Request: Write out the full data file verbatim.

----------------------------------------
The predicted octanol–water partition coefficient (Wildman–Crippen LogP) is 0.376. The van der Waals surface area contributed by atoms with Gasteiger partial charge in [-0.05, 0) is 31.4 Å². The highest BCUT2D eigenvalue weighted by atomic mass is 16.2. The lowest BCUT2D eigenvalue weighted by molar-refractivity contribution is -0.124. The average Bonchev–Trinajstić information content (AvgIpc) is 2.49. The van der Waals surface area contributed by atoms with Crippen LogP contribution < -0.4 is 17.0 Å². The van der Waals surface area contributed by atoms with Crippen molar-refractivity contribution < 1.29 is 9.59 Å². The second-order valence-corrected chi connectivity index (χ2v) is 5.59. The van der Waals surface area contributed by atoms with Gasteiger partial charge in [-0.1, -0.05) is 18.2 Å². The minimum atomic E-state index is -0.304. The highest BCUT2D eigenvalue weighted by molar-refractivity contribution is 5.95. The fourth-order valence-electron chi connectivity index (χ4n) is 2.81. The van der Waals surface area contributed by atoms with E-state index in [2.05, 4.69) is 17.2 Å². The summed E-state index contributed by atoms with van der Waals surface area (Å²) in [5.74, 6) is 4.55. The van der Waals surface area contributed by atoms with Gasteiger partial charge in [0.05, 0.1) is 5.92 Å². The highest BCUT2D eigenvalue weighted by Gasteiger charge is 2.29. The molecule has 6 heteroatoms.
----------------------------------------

The predicted octanol–water partition coefficient (Wildman–Crippen LogP) is 0.376. The van der Waals surface area contributed by atoms with Gasteiger partial charge in [-0.05, 0) is 31.4 Å². The highest BCUT2D eigenvalue weighted by atomic mass is 16.2. The lowest BCUT2D eigenvalue weighted by molar-refractivity contribution is -0.124. The average Bonchev–Trinajstić information content (AvgIpc) is 2.49. The van der Waals surface area contributed by atoms with Crippen LogP contribution < -0.4 is 17.0 Å². The van der Waals surface area contributed by atoms with Crippen molar-refractivity contribution < 1.29 is 9.59 Å². The second-order valence-corrected chi connectivity index (χ2v) is 5.59. The van der Waals surface area contributed by atoms with Gasteiger partial charge in [-0.1, -0.05) is 18.2 Å². The minimum atomic E-state index is -0.304. The highest BCUT2D eigenvalue weighted by molar-refractivity contribution is 5.95. The fourth-order valence-electron chi connectivity index (χ4n) is 2.81. The van der Waals surface area contributed by atoms with E-state index in [2.05, 4.69) is 17.2 Å². The summed E-state index contributed by atoms with van der Waals surface area (Å²) in [5.74, 6) is 4.55. The van der Waals surface area contributed by atoms with Gasteiger partial charge in [0.05, 0.1) is 5.92 Å². The highest BCUT2D eigenvalue weighted by Gasteiger charge is 2.29. The molecule has 6 heteroatoms.